In the modern business landscape, “sustainability” and “Environmental, Social, and Governance” (ESG) are commonly used buzzwords that are typically regarded as interchangeable. However, for chief financial officers (CFOs) and financial controllers, it is critical to understand the nuances and subtle differences that distinguish these two important concepts.

What Is Sustainability?

Sustainability refers to the practice of managing your business in a way that satisfies its current environmental, social, and economic needs without undermining the ability of future generations to meet those same needs or access natural resources. 

Corporate sustainability focuses primarily on operating a business in a responsible, ethical, and sustainable manner. To that end, businesses should improve the communities that they operate within by providing jobs, preserving natural resources, and minimizing greenhouse gas emissions.

The social aspect of sustainability deals largely with promoting diversity and equity in the workplace. Organizations must embrace fair labor practices, protect and respect fundamental human rights, and be engaged with the communities they serve.

Lastly, the economic aspect of sustainability focuses mostly on achieving short and long-term financial goals, ensuring the responsible allocation of resources, and creating enhanced economic value. 

Investors, stakeholders, and prospective business partners will often examine whether an organization is exhibiting corporate, economic, social, and environmentally sustainable practices, but there are no standardized ways through which sustainability can be properly measured. With that being said, that is where the ESG framework comes into play. 

Learn more about sustainability in finance.

What Is ESG?

ESG is a framework used to evaluate the efficacy of the environmental, social, and governance processes of a business. You can consider it to be a detailed subset of sustainability that includes economic considerations. 

The primary purpose of ESG is to provide investors and stakeholders with insights into your company’s impacts on the environment and society so that they can decide whether they want to work with your organization. 

From an environmental standpoint, ESG considers factors such as waste management, water conservation, energy efficiency, and greenhouse gas emissions, while the social component of ESG focuses on how your business interacts with its employees and the community it serves. Factors to consider include employee diversity, labor standards, and the upholding of human rights.

The governance component of ESG considers how your organization ensures that it acts in the best interests of its stakeholders. Some factors at play include compensation, risk management, board diversity, and ethics. 

By analyzing these various criteria, assessors will create an ESG rating, and though participating in ESG assessments is voluntary, many major players consider the ESG performance of a business when determining whether to invest in it. As such, proactively improving your ESG performance can have reputational and financial benefits for your organization.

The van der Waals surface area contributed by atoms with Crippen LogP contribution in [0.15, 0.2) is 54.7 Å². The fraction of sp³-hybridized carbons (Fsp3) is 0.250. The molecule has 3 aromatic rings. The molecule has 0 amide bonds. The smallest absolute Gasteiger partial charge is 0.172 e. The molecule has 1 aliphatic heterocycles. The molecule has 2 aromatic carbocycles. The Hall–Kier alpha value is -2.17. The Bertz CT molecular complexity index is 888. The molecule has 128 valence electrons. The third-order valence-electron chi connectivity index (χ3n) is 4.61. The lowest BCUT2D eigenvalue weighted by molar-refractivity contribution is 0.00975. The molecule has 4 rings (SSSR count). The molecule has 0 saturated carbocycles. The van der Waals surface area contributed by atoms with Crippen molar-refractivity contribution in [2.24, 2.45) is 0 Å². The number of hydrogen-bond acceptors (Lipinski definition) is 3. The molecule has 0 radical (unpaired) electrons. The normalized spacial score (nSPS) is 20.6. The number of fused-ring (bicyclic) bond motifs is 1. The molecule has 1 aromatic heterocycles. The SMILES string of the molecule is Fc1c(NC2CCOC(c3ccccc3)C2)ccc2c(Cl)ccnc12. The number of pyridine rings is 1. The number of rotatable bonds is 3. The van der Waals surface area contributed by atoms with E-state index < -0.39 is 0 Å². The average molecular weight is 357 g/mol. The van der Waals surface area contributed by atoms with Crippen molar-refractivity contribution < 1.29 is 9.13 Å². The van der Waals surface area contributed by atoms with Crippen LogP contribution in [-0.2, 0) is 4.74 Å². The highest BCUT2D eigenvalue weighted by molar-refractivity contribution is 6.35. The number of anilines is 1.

Key Differences Between Sustainability vs. ESG

Sustainability and ESG are two interconnected, albeit separate, concepts. Sustainability is the broader of the two, focusing on the social, corporate, economic, and environmental repercussions of an organization’s business activities. Be that as it may, it is a broad principle that is not quantified using any standardized set of metrics or criteria.

ESG, on the other hand, is a far more narrow framework that evaluates the performance of companies based on environmental, social, and governance factors. It uses a set of standardized criteria to assign companies an ESG score, which is then used by stakeholders and investors to assess the company’s overall impact on the environment and society. 

The fundamental difference between sustainability and ESG is that the former is a wide-reaching principle that addresses a dynamic array of best practices and concepts, while the latter is a specific tool that is internationally recognized as a viable means of evaluating a company’s performance in specific areas.

Due to the ubiquity of ESG scoring systems and their growing popularity among investors, it is vital that your organization implements proper ESG policies so that it can achieve measurable performance enhancements. By integrating them into your organization’s underlying operational principles, you can attract top-tier investors, differentiate yourself from less socially or environmentally-conscious businesses, and continue to thrive within your industry. 

Final Thoughts

For CFOs and financial controllers, it is vital to understand the core concepts of both ESG and sustainability, as well as how ESG is becoming increasingly prevalent both domestically and at the international level. Investors are proactively seeking companies that make ESG a priority. As such, your organization must have an ESG framework in place if it wants to ensure it is appealing to top investors. 

While sustainability is not as large of a priority for some investors, governments and regulatory entities the world over are holding businesses accountable for the environmental repercussions of their activities. Therefore, your business must operate in an ethical and sustainable manner.

In any case, as a financial professional, it is your responsibility to ensure that ESG and sustainability-related expenses are accounted for in your organization’s budget. By embracing these practices, you can reduce your company’s carbon footprint, attract top investors, and strengthen your competitiveness.